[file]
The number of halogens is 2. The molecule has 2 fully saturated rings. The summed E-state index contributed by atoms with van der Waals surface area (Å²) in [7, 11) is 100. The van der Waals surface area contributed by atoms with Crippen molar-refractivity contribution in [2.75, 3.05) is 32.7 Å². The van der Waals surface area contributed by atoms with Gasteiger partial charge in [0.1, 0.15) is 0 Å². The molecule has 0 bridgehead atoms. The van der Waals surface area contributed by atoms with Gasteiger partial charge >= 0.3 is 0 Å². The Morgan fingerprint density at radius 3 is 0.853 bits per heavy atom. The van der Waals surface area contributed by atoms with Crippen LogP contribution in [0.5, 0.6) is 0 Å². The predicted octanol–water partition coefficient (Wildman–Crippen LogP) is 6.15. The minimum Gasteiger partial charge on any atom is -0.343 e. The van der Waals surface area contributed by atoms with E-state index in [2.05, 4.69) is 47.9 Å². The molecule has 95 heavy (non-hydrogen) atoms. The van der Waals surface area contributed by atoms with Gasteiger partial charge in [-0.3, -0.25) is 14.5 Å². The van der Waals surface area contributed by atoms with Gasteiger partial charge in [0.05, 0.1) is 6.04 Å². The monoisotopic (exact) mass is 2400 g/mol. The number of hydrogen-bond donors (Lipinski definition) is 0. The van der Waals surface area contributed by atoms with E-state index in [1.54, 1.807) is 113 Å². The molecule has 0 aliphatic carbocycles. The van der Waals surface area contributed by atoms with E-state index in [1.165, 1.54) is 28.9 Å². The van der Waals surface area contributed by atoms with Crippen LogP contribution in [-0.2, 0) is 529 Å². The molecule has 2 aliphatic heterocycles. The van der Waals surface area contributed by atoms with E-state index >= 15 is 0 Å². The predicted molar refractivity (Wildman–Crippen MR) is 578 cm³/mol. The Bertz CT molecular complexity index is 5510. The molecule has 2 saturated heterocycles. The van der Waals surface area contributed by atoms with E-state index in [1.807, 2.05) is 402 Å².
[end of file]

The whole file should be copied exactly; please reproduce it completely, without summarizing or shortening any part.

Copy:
The number of halogens is 2. The molecule has 2 fully saturated rings. The summed E-state index contributed by atoms with van der Waals surface area (Å²) in [7, 11) is 100. The van der Waals surface area contributed by atoms with Crippen molar-refractivity contribution in [2.75, 3.05) is 32.7 Å². The van der Waals surface area contributed by atoms with Gasteiger partial charge in [0.1, 0.15) is 0 Å². The molecule has 0 bridgehead atoms. The van der Waals surface area contributed by atoms with Gasteiger partial charge >= 0.3 is 0 Å². The Morgan fingerprint density at radius 3 is 0.853 bits per heavy atom. The van der Waals surface area contributed by atoms with Crippen LogP contribution in [0.5, 0.6) is 0 Å². The predicted octanol–water partition coefficient (Wildman–Crippen LogP) is 6.15. The minimum Gasteiger partial charge on any atom is -0.343 e. The van der Waals surface area contributed by atoms with E-state index in [2.05, 4.69) is 47.9 Å². The molecule has 95 heavy (non-hydrogen) atoms. The van der Waals surface area contributed by atoms with Gasteiger partial charge in [-0.3, -0.25) is 14.5 Å². The van der Waals surface area contributed by atoms with Gasteiger partial charge in [0.05, 0.1) is 6.04 Å². The monoisotopic (exact) mass is 2400 g/mol. The number of hydrogen-bond donors (Lipinski definition) is 0. The van der Waals surface area contributed by atoms with E-state index in [1.54, 1.807) is 113 Å². The molecule has 0 aliphatic carbocycles. The van der Waals surface area contributed by atoms with E-state index in [1.165, 1.54) is 28.9 Å². The van der Waals surface area contributed by atoms with Crippen LogP contribution in [-0.2, 0) is 529 Å². The molecule has 2 aliphatic heterocycles. The van der Waals surface area contributed by atoms with E-state index >= 15 is 0 Å². The predicted molar refractivity (Wildman–Crippen MR) is 578 cm³/mol. The Bertz CT molecular complexity index is 5510. The molecule has 2 saturated heterocycles. The van der Waals surface area contributed by atoms with E-state index in [1.807, 2.05) is 402 Å².